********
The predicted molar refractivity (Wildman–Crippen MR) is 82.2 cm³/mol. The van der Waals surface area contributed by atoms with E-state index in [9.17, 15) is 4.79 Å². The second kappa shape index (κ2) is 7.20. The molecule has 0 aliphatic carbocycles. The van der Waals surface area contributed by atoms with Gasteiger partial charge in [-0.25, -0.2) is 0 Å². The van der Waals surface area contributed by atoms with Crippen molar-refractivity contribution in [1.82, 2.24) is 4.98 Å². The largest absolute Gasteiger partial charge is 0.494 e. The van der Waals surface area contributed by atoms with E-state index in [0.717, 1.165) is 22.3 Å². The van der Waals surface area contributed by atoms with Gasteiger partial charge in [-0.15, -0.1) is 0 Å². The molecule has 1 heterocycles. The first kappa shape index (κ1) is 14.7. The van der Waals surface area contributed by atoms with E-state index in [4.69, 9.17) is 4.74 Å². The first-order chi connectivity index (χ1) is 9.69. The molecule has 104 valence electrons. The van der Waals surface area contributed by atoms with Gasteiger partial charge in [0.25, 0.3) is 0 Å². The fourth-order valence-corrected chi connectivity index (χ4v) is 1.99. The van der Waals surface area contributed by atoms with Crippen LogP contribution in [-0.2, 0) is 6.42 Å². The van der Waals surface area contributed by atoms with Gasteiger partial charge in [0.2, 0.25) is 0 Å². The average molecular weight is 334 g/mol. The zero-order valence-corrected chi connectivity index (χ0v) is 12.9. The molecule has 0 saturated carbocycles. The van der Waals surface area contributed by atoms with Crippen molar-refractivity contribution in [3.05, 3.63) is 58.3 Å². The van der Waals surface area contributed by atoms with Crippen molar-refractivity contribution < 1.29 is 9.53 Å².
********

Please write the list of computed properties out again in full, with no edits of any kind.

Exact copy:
The predicted molar refractivity (Wildman–Crippen MR) is 82.2 cm³/mol. The van der Waals surface area contributed by atoms with E-state index in [9.17, 15) is 4.79 Å². The second kappa shape index (κ2) is 7.20. The molecule has 0 aliphatic carbocycles. The van der Waals surface area contributed by atoms with Gasteiger partial charge in [-0.25, -0.2) is 0 Å². The van der Waals surface area contributed by atoms with Crippen molar-refractivity contribution in [1.82, 2.24) is 4.98 Å². The largest absolute Gasteiger partial charge is 0.494 e. The van der Waals surface area contributed by atoms with E-state index in [0.717, 1.165) is 22.3 Å². The van der Waals surface area contributed by atoms with Gasteiger partial charge in [-0.15, -0.1) is 0 Å². The molecule has 1 heterocycles. The first kappa shape index (κ1) is 14.7. The van der Waals surface area contributed by atoms with E-state index in [4.69, 9.17) is 4.74 Å². The first-order chi connectivity index (χ1) is 9.69. The molecule has 104 valence electrons. The van der Waals surface area contributed by atoms with Gasteiger partial charge in [0.25, 0.3) is 0 Å². The fourth-order valence-corrected chi connectivity index (χ4v) is 1.99. The van der Waals surface area contributed by atoms with Crippen LogP contribution in [-0.2, 0) is 6.42 Å². The van der Waals surface area contributed by atoms with Gasteiger partial charge in [0.2, 0.25) is 0 Å². The average molecular weight is 334 g/mol. The zero-order valence-corrected chi connectivity index (χ0v) is 12.9. The molecule has 0 saturated carbocycles. The van der Waals surface area contributed by atoms with Crippen molar-refractivity contribution in [3.05, 3.63) is 58.3 Å². The van der Waals surface area contributed by atoms with Crippen molar-refractivity contribution < 1.29 is 9.53 Å².